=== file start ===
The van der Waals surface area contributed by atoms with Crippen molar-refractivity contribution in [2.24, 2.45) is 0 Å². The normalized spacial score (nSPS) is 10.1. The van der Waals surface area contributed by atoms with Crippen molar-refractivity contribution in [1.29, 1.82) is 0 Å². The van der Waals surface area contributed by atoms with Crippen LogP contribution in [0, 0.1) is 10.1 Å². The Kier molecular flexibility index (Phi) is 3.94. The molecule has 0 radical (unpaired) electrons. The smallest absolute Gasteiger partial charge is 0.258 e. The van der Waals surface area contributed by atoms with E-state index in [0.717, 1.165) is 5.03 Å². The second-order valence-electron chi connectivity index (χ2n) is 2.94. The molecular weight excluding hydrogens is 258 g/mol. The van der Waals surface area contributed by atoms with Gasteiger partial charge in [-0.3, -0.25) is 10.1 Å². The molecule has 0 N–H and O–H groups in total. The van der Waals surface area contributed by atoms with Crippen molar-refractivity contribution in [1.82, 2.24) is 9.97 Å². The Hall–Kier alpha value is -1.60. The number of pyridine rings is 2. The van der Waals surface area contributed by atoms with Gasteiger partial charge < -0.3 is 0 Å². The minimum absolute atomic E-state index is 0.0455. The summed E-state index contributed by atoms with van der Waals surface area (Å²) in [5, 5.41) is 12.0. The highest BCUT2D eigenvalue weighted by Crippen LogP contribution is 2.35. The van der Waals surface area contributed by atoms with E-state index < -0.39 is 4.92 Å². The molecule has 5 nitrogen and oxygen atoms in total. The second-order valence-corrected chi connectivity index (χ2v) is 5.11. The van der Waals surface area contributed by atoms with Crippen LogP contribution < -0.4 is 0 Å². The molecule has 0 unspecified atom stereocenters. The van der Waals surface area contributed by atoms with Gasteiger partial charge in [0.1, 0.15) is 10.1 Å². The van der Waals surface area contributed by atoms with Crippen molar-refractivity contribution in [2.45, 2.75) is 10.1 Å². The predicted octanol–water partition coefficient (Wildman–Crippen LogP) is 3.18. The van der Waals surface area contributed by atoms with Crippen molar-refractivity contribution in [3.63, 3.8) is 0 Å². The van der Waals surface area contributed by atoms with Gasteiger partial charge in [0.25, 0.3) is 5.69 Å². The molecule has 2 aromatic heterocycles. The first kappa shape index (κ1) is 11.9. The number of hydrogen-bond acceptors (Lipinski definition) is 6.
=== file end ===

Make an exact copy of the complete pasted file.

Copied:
The van der Waals surface area contributed by atoms with Crippen molar-refractivity contribution in [2.24, 2.45) is 0 Å². The normalized spacial score (nSPS) is 10.1. The van der Waals surface area contributed by atoms with Crippen molar-refractivity contribution in [1.29, 1.82) is 0 Å². The van der Waals surface area contributed by atoms with Crippen LogP contribution in [0, 0.1) is 10.1 Å². The Kier molecular flexibility index (Phi) is 3.94. The molecule has 0 radical (unpaired) electrons. The smallest absolute Gasteiger partial charge is 0.258 e. The van der Waals surface area contributed by atoms with E-state index in [0.717, 1.165) is 5.03 Å². The second-order valence-electron chi connectivity index (χ2n) is 2.94. The molecular weight excluding hydrogens is 258 g/mol. The van der Waals surface area contributed by atoms with Gasteiger partial charge in [-0.3, -0.25) is 10.1 Å². The molecule has 0 N–H and O–H groups in total. The van der Waals surface area contributed by atoms with Crippen molar-refractivity contribution in [1.82, 2.24) is 9.97 Å². The Hall–Kier alpha value is -1.60. The number of pyridine rings is 2. The van der Waals surface area contributed by atoms with Gasteiger partial charge < -0.3 is 0 Å². The minimum absolute atomic E-state index is 0.0455. The summed E-state index contributed by atoms with van der Waals surface area (Å²) in [5, 5.41) is 12.0. The highest BCUT2D eigenvalue weighted by Crippen LogP contribution is 2.35. The van der Waals surface area contributed by atoms with E-state index < -0.39 is 4.92 Å². The molecule has 5 nitrogen and oxygen atoms in total. The second-order valence-corrected chi connectivity index (χ2v) is 5.11. The van der Waals surface area contributed by atoms with Crippen LogP contribution < -0.4 is 0 Å². The molecule has 0 unspecified atom stereocenters. The van der Waals surface area contributed by atoms with Gasteiger partial charge in [0.1, 0.15) is 10.1 Å². The van der Waals surface area contributed by atoms with Crippen molar-refractivity contribution in [2.45, 2.75) is 10.1 Å². The predicted octanol–water partition coefficient (Wildman–Crippen LogP) is 3.18. The van der Waals surface area contributed by atoms with Crippen molar-refractivity contribution in [3.63, 3.8) is 0 Å². The van der Waals surface area contributed by atoms with Gasteiger partial charge in [0.25, 0.3) is 5.69 Å². The molecule has 2 aromatic heterocycles. The first kappa shape index (κ1) is 11.9. The number of hydrogen-bond acceptors (Lipinski definition) is 6.